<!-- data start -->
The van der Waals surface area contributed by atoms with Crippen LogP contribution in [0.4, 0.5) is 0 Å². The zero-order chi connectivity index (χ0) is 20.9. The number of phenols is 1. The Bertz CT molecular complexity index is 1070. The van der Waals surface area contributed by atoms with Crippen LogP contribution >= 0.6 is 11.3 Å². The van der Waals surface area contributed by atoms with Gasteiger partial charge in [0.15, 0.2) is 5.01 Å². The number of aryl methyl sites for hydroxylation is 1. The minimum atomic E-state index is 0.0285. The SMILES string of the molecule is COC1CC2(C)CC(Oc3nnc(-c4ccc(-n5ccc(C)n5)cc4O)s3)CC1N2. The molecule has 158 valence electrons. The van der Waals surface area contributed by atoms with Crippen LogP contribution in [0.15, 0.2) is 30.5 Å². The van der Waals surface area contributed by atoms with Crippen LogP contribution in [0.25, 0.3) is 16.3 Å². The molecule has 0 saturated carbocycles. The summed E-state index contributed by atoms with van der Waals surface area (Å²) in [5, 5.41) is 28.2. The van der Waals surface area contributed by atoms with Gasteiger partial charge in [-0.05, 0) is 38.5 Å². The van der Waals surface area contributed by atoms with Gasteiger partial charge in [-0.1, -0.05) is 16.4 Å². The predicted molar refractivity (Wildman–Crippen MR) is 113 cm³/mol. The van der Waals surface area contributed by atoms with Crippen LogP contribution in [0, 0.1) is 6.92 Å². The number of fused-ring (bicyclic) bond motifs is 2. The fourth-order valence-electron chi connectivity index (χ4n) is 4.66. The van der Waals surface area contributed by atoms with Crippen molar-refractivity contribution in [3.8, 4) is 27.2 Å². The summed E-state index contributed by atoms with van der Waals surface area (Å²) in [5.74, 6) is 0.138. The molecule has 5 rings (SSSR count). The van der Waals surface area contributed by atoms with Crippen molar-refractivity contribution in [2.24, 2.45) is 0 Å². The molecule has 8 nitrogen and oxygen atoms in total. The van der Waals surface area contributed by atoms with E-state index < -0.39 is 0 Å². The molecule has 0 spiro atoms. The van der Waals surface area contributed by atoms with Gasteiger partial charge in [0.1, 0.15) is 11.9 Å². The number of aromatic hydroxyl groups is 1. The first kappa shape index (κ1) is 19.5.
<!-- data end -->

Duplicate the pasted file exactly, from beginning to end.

The van der Waals surface area contributed by atoms with Crippen LogP contribution in [0.4, 0.5) is 0 Å². The zero-order chi connectivity index (χ0) is 20.9. The number of phenols is 1. The Bertz CT molecular complexity index is 1070. The van der Waals surface area contributed by atoms with Crippen LogP contribution >= 0.6 is 11.3 Å². The van der Waals surface area contributed by atoms with Gasteiger partial charge in [0.15, 0.2) is 5.01 Å². The number of aryl methyl sites for hydroxylation is 1. The minimum atomic E-state index is 0.0285. The SMILES string of the molecule is COC1CC2(C)CC(Oc3nnc(-c4ccc(-n5ccc(C)n5)cc4O)s3)CC1N2. The molecule has 158 valence electrons. The van der Waals surface area contributed by atoms with Crippen LogP contribution in [0.15, 0.2) is 30.5 Å². The van der Waals surface area contributed by atoms with Crippen LogP contribution in [0.25, 0.3) is 16.3 Å². The molecule has 0 saturated carbocycles. The summed E-state index contributed by atoms with van der Waals surface area (Å²) in [5, 5.41) is 28.2. The van der Waals surface area contributed by atoms with Gasteiger partial charge in [-0.05, 0) is 38.5 Å². The van der Waals surface area contributed by atoms with Gasteiger partial charge in [-0.1, -0.05) is 16.4 Å². The predicted molar refractivity (Wildman–Crippen MR) is 113 cm³/mol. The van der Waals surface area contributed by atoms with Crippen LogP contribution in [0, 0.1) is 6.92 Å². The number of fused-ring (bicyclic) bond motifs is 2. The fourth-order valence-electron chi connectivity index (χ4n) is 4.66. The van der Waals surface area contributed by atoms with Crippen molar-refractivity contribution in [3.8, 4) is 27.2 Å². The summed E-state index contributed by atoms with van der Waals surface area (Å²) in [5.74, 6) is 0.138. The molecule has 5 rings (SSSR count). The van der Waals surface area contributed by atoms with Crippen molar-refractivity contribution in [2.24, 2.45) is 0 Å². The molecule has 8 nitrogen and oxygen atoms in total. The van der Waals surface area contributed by atoms with E-state index < -0.39 is 0 Å². The molecule has 0 spiro atoms. The van der Waals surface area contributed by atoms with Gasteiger partial charge in [0.1, 0.15) is 11.9 Å². The number of aromatic hydroxyl groups is 1. The first kappa shape index (κ1) is 19.5.